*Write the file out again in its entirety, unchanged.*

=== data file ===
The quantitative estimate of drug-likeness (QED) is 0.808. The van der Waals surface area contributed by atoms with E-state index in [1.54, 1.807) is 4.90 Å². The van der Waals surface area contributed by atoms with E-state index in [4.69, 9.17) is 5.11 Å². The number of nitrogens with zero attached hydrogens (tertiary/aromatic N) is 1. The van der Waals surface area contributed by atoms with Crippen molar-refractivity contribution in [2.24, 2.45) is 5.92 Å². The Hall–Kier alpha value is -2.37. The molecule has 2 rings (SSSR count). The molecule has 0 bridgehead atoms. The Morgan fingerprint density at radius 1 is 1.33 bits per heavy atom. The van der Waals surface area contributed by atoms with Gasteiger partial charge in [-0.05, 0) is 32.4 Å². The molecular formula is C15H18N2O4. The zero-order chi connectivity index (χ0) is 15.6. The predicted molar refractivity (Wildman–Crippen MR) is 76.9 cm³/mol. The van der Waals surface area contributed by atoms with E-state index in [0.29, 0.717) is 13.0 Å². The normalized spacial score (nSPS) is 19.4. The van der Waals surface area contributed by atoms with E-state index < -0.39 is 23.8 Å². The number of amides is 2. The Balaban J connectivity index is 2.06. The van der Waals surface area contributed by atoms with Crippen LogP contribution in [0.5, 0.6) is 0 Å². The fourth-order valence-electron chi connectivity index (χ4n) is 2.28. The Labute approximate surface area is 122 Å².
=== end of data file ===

The quantitative estimate of drug-likeness (QED) is 0.808. The van der Waals surface area contributed by atoms with E-state index in [1.54, 1.807) is 4.90 Å². The van der Waals surface area contributed by atoms with E-state index in [4.69, 9.17) is 5.11 Å². The number of nitrogens with zero attached hydrogens (tertiary/aromatic N) is 1. The van der Waals surface area contributed by atoms with Crippen molar-refractivity contribution in [2.24, 2.45) is 5.92 Å². The Hall–Kier alpha value is -2.37. The molecule has 2 rings (SSSR count). The molecule has 0 bridgehead atoms. The Morgan fingerprint density at radius 1 is 1.33 bits per heavy atom. The van der Waals surface area contributed by atoms with Gasteiger partial charge in [-0.05, 0) is 32.4 Å². The molecular formula is C15H18N2O4. The zero-order chi connectivity index (χ0) is 15.6. The predicted molar refractivity (Wildman–Crippen MR) is 76.9 cm³/mol. The van der Waals surface area contributed by atoms with E-state index in [0.29, 0.717) is 13.0 Å². The normalized spacial score (nSPS) is 19.4. The van der Waals surface area contributed by atoms with E-state index < -0.39 is 23.8 Å². The number of amides is 2. The Balaban J connectivity index is 2.06. The van der Waals surface area contributed by atoms with Crippen LogP contribution in [0.5, 0.6) is 0 Å². The fourth-order valence-electron chi connectivity index (χ4n) is 2.28. The Labute approximate surface area is 122 Å².